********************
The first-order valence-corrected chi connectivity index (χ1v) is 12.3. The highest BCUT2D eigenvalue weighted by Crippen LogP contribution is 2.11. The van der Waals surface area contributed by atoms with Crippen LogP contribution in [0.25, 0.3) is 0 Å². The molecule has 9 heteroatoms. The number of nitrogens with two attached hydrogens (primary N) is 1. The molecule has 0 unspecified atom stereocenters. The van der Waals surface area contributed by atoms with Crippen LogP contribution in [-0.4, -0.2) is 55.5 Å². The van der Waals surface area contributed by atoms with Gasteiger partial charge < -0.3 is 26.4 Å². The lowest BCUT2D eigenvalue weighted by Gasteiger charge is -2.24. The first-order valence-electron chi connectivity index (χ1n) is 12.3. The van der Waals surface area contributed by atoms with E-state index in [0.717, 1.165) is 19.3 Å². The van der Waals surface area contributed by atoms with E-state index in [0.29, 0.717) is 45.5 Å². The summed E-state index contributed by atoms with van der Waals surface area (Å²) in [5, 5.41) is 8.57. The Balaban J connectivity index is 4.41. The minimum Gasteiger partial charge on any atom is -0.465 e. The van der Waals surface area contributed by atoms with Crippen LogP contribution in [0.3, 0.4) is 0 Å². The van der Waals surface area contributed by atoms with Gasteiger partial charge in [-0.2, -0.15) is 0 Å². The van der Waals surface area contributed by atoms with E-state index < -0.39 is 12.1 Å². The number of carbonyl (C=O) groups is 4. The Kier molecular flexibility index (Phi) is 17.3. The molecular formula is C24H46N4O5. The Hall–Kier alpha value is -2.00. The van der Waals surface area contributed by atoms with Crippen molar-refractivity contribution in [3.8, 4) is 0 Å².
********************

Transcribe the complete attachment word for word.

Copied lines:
The first-order valence-corrected chi connectivity index (χ1v) is 12.3. The highest BCUT2D eigenvalue weighted by Crippen LogP contribution is 2.11. The van der Waals surface area contributed by atoms with Crippen LogP contribution in [0.25, 0.3) is 0 Å². The molecule has 9 heteroatoms. The number of nitrogens with two attached hydrogens (primary N) is 1. The molecule has 0 unspecified atom stereocenters. The van der Waals surface area contributed by atoms with Crippen LogP contribution in [-0.4, -0.2) is 55.5 Å². The van der Waals surface area contributed by atoms with Gasteiger partial charge < -0.3 is 26.4 Å². The lowest BCUT2D eigenvalue weighted by Gasteiger charge is -2.24. The first-order valence-electron chi connectivity index (χ1n) is 12.3. The van der Waals surface area contributed by atoms with E-state index in [0.717, 1.165) is 19.3 Å². The van der Waals surface area contributed by atoms with E-state index in [0.29, 0.717) is 45.5 Å². The summed E-state index contributed by atoms with van der Waals surface area (Å²) in [5, 5.41) is 8.57. The Balaban J connectivity index is 4.41. The minimum Gasteiger partial charge on any atom is -0.465 e. The van der Waals surface area contributed by atoms with Crippen LogP contribution in [0.3, 0.4) is 0 Å². The van der Waals surface area contributed by atoms with Gasteiger partial charge in [-0.2, -0.15) is 0 Å². The van der Waals surface area contributed by atoms with E-state index < -0.39 is 12.1 Å². The number of carbonyl (C=O) groups is 4. The Kier molecular flexibility index (Phi) is 17.3. The molecular formula is C24H46N4O5. The Hall–Kier alpha value is -2.00. The van der Waals surface area contributed by atoms with Crippen molar-refractivity contribution in [3.8, 4) is 0 Å².